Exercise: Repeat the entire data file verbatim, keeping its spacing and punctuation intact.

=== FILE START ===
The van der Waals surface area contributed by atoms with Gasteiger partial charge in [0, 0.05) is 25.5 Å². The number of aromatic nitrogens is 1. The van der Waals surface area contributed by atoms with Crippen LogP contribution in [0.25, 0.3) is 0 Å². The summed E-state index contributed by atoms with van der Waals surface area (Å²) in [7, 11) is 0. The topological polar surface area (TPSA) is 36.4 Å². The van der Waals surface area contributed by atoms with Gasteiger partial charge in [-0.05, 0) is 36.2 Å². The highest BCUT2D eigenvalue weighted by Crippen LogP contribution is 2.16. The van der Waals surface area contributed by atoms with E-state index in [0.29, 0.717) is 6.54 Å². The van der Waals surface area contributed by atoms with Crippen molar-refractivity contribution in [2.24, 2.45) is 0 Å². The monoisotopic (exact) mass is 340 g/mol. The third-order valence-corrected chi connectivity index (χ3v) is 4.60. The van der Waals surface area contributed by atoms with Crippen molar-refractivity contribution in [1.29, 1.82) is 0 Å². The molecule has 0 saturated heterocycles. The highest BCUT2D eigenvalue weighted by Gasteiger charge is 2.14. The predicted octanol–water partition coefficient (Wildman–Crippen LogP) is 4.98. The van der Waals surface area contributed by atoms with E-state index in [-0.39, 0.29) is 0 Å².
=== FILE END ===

The van der Waals surface area contributed by atoms with Gasteiger partial charge in [0, 0.05) is 25.5 Å². The number of aromatic nitrogens is 1. The van der Waals surface area contributed by atoms with Crippen LogP contribution in [0.25, 0.3) is 0 Å². The summed E-state index contributed by atoms with van der Waals surface area (Å²) in [7, 11) is 0. The topological polar surface area (TPSA) is 36.4 Å². The van der Waals surface area contributed by atoms with Gasteiger partial charge in [-0.05, 0) is 36.2 Å². The highest BCUT2D eigenvalue weighted by Crippen LogP contribution is 2.16. The van der Waals surface area contributed by atoms with E-state index in [0.29, 0.717) is 6.54 Å². The van der Waals surface area contributed by atoms with Crippen molar-refractivity contribution in [2.24, 2.45) is 0 Å². The monoisotopic (exact) mass is 340 g/mol. The third-order valence-corrected chi connectivity index (χ3v) is 4.60. The van der Waals surface area contributed by atoms with Crippen molar-refractivity contribution in [1.29, 1.82) is 0 Å². The molecule has 0 saturated heterocycles. The highest BCUT2D eigenvalue weighted by Gasteiger charge is 2.14. The predicted octanol–water partition coefficient (Wildman–Crippen LogP) is 4.98. The van der Waals surface area contributed by atoms with E-state index in [-0.39, 0.29) is 0 Å².